Why Being Underestimated Is a Good Thing

There’s more that I can do.

It’s probably true for you too.

I attended an ELSI talk hosted by SOAR Triangle last week focused on diversity, entrepreneurship, and ultimately preparing women for success in leadership roles.

I entered expecting a powerful discussion about shattering glass ceilings and how female entrepreneurs and those from diverse backgrounds can band together to solve some of the critical challenges in the entrepreneurial landscape. Promoting ways to insist on equal pay, hiring for entrepreneurial teams, funding for female-led startups – take your pick!

What I walked away with was far more valuable.

The event hosted a set of speakers from large technology companies to small-scale startups to the president of a historically black university.

Tashni Dubroy, president of Shaw University, shared tips with business leaders and encouraged those in hiring roles to be a voice in the room. If your team doesn’t reflect the diverse environment you want to create, speak up! She tackled the racial bias against some job applicants and the hesitation to call out the pervasive lack of diversity in the technology sector.

Speakers agreed that there is a responsibility for everyone to be aware and help to offer a pathway for female entrepreneurs – everyone, man or woman, can benefit from leveling the playing field. Offering a helping hand and counsel for those who have a lot to share will ultimately positively impact your business and your human capital.

“Mentors don’t always look like you,” Dubroy said, “It’s important to find someone who will bring you to the table.”

Another guest speaker, Bill Spruill CEO of the Global Data Consortium, shared his experiences in being underestimated because he didn’t fit the mold appearance-wise in past companies. Instead of leaving those organizations on bad terms, it taught him to embrace diversity. In his current ventures, he sees diversity as an edge – it’s better, he says, to have a mix of employees who see things differently.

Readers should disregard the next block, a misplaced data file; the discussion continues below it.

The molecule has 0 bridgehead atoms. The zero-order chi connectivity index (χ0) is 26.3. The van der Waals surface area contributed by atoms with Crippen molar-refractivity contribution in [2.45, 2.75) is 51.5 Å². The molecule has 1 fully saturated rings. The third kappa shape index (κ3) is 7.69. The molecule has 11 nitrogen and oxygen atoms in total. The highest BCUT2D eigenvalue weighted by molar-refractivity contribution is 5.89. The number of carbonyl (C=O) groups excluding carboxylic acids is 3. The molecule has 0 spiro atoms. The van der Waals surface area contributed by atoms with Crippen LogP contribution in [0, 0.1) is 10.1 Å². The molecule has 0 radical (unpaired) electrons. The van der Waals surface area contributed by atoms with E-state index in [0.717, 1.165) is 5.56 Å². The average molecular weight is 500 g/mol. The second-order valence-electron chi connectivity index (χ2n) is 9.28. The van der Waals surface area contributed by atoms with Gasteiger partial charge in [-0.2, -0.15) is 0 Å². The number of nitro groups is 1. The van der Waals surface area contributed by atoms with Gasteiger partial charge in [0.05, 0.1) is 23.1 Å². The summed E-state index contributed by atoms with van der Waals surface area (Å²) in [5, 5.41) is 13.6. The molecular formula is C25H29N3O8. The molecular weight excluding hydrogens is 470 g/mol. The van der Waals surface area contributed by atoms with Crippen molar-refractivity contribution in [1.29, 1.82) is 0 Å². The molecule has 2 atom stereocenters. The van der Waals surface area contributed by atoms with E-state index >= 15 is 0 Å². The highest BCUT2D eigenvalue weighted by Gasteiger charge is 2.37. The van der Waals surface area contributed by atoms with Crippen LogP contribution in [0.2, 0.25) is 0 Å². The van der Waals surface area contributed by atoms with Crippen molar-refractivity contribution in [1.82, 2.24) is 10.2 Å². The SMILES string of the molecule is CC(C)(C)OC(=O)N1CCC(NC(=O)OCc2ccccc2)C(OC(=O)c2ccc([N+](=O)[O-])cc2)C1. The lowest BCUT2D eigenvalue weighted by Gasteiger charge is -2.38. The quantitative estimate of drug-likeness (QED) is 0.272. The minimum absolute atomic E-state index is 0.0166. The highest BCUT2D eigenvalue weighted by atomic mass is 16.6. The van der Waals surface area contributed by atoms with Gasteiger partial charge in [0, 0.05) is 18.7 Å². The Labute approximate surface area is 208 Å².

Still, the gap exists.

Companies with a female CEO receive roughly 3% of all venture capital invested, according to Babson College. Shrink that down to black female founders, and you’re looking at .2% of the venture capital investments from 2012 – 2014.

But there’s one thing that every one of us can do: start the conversation. The SOAR talk stressed that gender balance can only achieved when both men and women enter the conversation and bring the topic to life.

So if you look around your team, your organization, or your community and you’d like to help turn the corner on diversity …

Start talking!

0 responses on “Why Being Underestimated Is a Good Thing

  1. Yes, it is a good thing to be underestimated because you get a chance to prove them that you have what it takes for admiration based on what you can do. I think that is what established large multinational corporations are doing to newly incorporated or formed business. They don’t see them as a threat since they have already positioned themselves in the market and occupying a sustainable amount of market share.

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